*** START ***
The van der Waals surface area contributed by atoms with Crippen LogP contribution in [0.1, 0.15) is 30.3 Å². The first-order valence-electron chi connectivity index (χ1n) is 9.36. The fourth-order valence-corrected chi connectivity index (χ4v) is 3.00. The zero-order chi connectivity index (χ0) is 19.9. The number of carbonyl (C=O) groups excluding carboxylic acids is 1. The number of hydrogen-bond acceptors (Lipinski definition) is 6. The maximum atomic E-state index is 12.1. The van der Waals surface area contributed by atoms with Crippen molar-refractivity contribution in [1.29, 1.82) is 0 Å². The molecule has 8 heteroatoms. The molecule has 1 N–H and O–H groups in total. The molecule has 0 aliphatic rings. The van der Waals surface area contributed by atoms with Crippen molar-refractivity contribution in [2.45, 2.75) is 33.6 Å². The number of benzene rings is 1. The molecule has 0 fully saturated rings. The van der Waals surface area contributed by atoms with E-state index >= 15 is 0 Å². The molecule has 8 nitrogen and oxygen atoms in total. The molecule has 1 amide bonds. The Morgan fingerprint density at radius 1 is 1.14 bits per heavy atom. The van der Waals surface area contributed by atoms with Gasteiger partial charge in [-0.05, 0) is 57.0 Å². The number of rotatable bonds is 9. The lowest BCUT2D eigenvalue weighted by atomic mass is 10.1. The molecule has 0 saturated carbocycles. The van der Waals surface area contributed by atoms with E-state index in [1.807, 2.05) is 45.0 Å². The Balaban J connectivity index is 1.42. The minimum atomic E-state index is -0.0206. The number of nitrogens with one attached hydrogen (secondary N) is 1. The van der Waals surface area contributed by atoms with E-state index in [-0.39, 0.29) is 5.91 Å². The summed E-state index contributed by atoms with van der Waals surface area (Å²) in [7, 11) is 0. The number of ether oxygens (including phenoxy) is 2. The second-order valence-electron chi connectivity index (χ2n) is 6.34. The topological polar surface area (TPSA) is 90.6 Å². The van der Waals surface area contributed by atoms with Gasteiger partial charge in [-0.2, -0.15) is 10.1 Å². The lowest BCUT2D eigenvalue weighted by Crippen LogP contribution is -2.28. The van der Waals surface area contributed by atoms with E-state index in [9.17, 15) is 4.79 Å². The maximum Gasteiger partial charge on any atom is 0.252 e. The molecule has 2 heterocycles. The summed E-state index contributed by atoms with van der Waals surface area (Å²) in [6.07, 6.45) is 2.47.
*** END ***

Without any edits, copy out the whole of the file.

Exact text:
The van der Waals surface area contributed by atoms with Crippen LogP contribution in [0.1, 0.15) is 30.3 Å². The first-order valence-electron chi connectivity index (χ1n) is 9.36. The fourth-order valence-corrected chi connectivity index (χ4v) is 3.00. The zero-order chi connectivity index (χ0) is 19.9. The number of carbonyl (C=O) groups excluding carboxylic acids is 1. The number of hydrogen-bond acceptors (Lipinski definition) is 6. The maximum atomic E-state index is 12.1. The van der Waals surface area contributed by atoms with Crippen molar-refractivity contribution in [1.29, 1.82) is 0 Å². The molecule has 8 heteroatoms. The molecule has 1 N–H and O–H groups in total. The molecule has 0 aliphatic rings. The van der Waals surface area contributed by atoms with Crippen molar-refractivity contribution in [2.45, 2.75) is 33.6 Å². The number of benzene rings is 1. The molecule has 0 fully saturated rings. The van der Waals surface area contributed by atoms with E-state index >= 15 is 0 Å². The molecule has 8 nitrogen and oxygen atoms in total. The molecule has 1 amide bonds. The Morgan fingerprint density at radius 1 is 1.14 bits per heavy atom. The van der Waals surface area contributed by atoms with Gasteiger partial charge in [-0.05, 0) is 57.0 Å². The number of rotatable bonds is 9. The lowest BCUT2D eigenvalue weighted by atomic mass is 10.1. The molecule has 0 saturated carbocycles. The van der Waals surface area contributed by atoms with E-state index in [1.807, 2.05) is 45.0 Å². The Balaban J connectivity index is 1.42. The minimum atomic E-state index is -0.0206. The number of nitrogens with one attached hydrogen (secondary N) is 1. The van der Waals surface area contributed by atoms with E-state index in [-0.39, 0.29) is 5.91 Å². The summed E-state index contributed by atoms with van der Waals surface area (Å²) in [7, 11) is 0. The number of ether oxygens (including phenoxy) is 2. The second-order valence-electron chi connectivity index (χ2n) is 6.34. The topological polar surface area (TPSA) is 90.6 Å². The van der Waals surface area contributed by atoms with Gasteiger partial charge in [-0.2, -0.15) is 10.1 Å². The lowest BCUT2D eigenvalue weighted by Crippen LogP contribution is -2.28. The van der Waals surface area contributed by atoms with E-state index in [9.17, 15) is 4.79 Å². The maximum Gasteiger partial charge on any atom is 0.252 e. The molecule has 2 heterocycles. The summed E-state index contributed by atoms with van der Waals surface area (Å²) in [6.07, 6.45) is 2.47.